Time running out for Australia’s devoutly Catholic Deputy PM
Barnaby Joyce, Australia’s staunchly Catholic Deputy Prime Minister, could be ‘rolled out of office like a dangerously bulging tin of deeply dodgy potted meat’ by the end of this week, according to John Birmingham, writing for The Sydney Morning Herald.
And if he is, there will be jubilation among the country’s LGBT communities. For Joyce, according to this report, is probably best known as an implacable opponent of same-sex marriage.
As the country considered legalisation last year, Joyce argued that such unions are wrong because marriage is a process “inherently there for the support of, or the prospect of, children” and because “every child has a right, an absolute right, to know her or his mother and father.”
Joyce also argued that legalising same-sex marriage could hurt Australia’s cattle trade because business allies in southeast Asia might find the position “decadent”.
While Joyce, 50, was banging on about “family values” during the same-sex debate, his marriage was on the rocks and he banging one of his staff member, Vikki Campion, 33, who is now with child by him. Now that it’s been officially confirmed that the hypocrite is divorcing his wife it looks as if his political career is well and truly over.
Rumours of the affair had been flying for months, but the story was broken by the Daily Telegraph, which ran a photograph of a pregnant Campion on its cover last Wednesday.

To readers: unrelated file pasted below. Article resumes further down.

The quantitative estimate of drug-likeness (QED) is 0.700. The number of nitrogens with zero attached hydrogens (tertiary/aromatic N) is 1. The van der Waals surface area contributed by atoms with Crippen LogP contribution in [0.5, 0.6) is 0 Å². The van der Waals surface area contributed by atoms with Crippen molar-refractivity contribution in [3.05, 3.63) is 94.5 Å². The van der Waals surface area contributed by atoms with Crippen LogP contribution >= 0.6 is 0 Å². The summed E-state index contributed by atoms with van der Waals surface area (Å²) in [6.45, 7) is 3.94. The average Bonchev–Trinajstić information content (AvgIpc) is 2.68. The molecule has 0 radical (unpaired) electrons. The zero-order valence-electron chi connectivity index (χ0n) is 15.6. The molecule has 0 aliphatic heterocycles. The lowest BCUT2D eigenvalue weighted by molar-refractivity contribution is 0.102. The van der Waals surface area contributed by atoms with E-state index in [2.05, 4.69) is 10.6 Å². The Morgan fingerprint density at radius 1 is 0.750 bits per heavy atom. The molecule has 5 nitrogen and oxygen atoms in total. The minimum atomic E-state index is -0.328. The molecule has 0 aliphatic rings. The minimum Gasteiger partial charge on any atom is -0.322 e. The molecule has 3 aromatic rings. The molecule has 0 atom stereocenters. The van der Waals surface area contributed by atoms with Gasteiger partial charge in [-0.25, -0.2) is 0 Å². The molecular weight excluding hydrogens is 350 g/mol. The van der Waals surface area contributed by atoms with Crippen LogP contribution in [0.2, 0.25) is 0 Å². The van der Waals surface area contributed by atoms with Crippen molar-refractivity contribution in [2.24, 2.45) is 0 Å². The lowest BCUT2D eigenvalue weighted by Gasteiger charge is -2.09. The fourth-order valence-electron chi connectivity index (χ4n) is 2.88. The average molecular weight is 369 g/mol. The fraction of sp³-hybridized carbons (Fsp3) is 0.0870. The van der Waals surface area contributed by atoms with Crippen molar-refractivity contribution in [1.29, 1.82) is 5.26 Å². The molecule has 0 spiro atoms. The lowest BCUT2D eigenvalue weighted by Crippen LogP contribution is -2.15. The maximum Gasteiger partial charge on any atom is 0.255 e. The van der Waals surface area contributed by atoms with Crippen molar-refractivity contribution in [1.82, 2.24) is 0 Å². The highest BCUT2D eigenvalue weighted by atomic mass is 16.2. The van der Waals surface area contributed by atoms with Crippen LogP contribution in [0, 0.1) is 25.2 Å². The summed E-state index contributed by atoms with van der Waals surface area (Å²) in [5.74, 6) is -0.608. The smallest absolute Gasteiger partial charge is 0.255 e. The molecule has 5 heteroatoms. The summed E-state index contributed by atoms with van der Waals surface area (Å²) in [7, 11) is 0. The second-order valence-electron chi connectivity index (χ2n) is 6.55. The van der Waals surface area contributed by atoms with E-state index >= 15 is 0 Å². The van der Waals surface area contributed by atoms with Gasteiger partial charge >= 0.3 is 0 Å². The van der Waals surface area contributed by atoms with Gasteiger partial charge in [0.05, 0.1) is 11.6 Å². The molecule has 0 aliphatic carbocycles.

In a television interview after the story broke, Joyce – a father of four daughters – called the end of his marriage one of the “greatest failures” of his life. He also denied allegations that he used public money to conduct the relationship.
But Joyce’s harshest words were reserved for the tabloids that exposed the affair. On ABC-TV, Joyce said:
I can’t quite fathom why basically a pregnant lady walking across the road deserves a front page. … I think once we start going through this salami-slicing of a private life, where does it end?
He cautioned Australians against going down the same path as the United States, where politicians’ private lives are routinely reported on.
But gay-rights campaigner Rodney Croome pushed back on those claims.
You can’t put the lives of tens of thousands of your fellow citizens under the microscope and then expect to avoid scrutiny yourself.
Croome said the scandal exposed what “traditional marriage” means for Joyce.
It is not a set of standards for heterosexual couples to live up to. It is a euphemism for prejudice against LGBTI people and our exclusion from the core institutions of society.